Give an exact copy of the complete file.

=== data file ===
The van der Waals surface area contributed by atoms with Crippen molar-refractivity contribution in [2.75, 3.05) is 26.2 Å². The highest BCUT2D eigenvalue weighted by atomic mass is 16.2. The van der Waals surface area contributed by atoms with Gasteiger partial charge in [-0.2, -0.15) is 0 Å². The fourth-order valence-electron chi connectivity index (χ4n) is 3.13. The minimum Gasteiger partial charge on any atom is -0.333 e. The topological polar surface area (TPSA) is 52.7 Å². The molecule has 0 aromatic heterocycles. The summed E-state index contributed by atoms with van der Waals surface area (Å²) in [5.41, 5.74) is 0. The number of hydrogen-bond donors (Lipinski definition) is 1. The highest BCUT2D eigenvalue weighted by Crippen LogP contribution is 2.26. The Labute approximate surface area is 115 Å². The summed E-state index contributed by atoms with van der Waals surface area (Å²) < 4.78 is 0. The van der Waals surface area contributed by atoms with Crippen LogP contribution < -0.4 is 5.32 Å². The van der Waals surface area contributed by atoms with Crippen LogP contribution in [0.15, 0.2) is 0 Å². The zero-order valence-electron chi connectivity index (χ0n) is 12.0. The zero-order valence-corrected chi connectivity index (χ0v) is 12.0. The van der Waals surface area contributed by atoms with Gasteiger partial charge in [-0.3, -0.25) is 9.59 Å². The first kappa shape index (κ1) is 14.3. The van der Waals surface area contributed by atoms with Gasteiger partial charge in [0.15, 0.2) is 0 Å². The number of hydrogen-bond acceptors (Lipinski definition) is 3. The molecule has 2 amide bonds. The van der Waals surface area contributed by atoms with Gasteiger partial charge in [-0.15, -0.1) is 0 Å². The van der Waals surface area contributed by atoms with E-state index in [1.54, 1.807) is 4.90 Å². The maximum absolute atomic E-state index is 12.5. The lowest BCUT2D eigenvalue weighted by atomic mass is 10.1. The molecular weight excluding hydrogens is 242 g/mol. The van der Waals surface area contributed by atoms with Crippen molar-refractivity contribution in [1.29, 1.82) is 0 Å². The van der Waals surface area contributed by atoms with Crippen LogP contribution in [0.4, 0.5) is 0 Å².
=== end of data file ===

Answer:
The van der Waals surface area contributed by atoms with Crippen molar-refractivity contribution in [2.75, 3.05) is 26.2 Å². The highest BCUT2D eigenvalue weighted by atomic mass is 16.2. The van der Waals surface area contributed by atoms with Gasteiger partial charge in [-0.2, -0.15) is 0 Å². The fourth-order valence-electron chi connectivity index (χ4n) is 3.13. The minimum Gasteiger partial charge on any atom is -0.333 e. The topological polar surface area (TPSA) is 52.7 Å². The molecule has 0 aromatic heterocycles. The summed E-state index contributed by atoms with van der Waals surface area (Å²) in [5.41, 5.74) is 0. The number of hydrogen-bond donors (Lipinski definition) is 1. The highest BCUT2D eigenvalue weighted by Crippen LogP contribution is 2.26. The Labute approximate surface area is 115 Å². The summed E-state index contributed by atoms with van der Waals surface area (Å²) < 4.78 is 0. The van der Waals surface area contributed by atoms with Crippen LogP contribution < -0.4 is 5.32 Å². The van der Waals surface area contributed by atoms with Crippen LogP contribution in [0.15, 0.2) is 0 Å². The zero-order valence-electron chi connectivity index (χ0n) is 12.0. The zero-order valence-corrected chi connectivity index (χ0v) is 12.0. The van der Waals surface area contributed by atoms with Gasteiger partial charge in [-0.3, -0.25) is 9.59 Å². The first kappa shape index (κ1) is 14.3. The van der Waals surface area contributed by atoms with Gasteiger partial charge in [0.15, 0.2) is 0 Å². The number of hydrogen-bond acceptors (Lipinski definition) is 3. The molecule has 2 amide bonds. The van der Waals surface area contributed by atoms with Gasteiger partial charge in [-0.15, -0.1) is 0 Å². The van der Waals surface area contributed by atoms with E-state index in [1.54, 1.807) is 4.90 Å². The maximum absolute atomic E-state index is 12.5. The lowest BCUT2D eigenvalue weighted by atomic mass is 10.1. The molecular weight excluding hydrogens is 242 g/mol. The van der Waals surface area contributed by atoms with Crippen molar-refractivity contribution in [1.29, 1.82) is 0 Å². The van der Waals surface area contributed by atoms with Crippen LogP contribution in [0.4, 0.5) is 0 Å².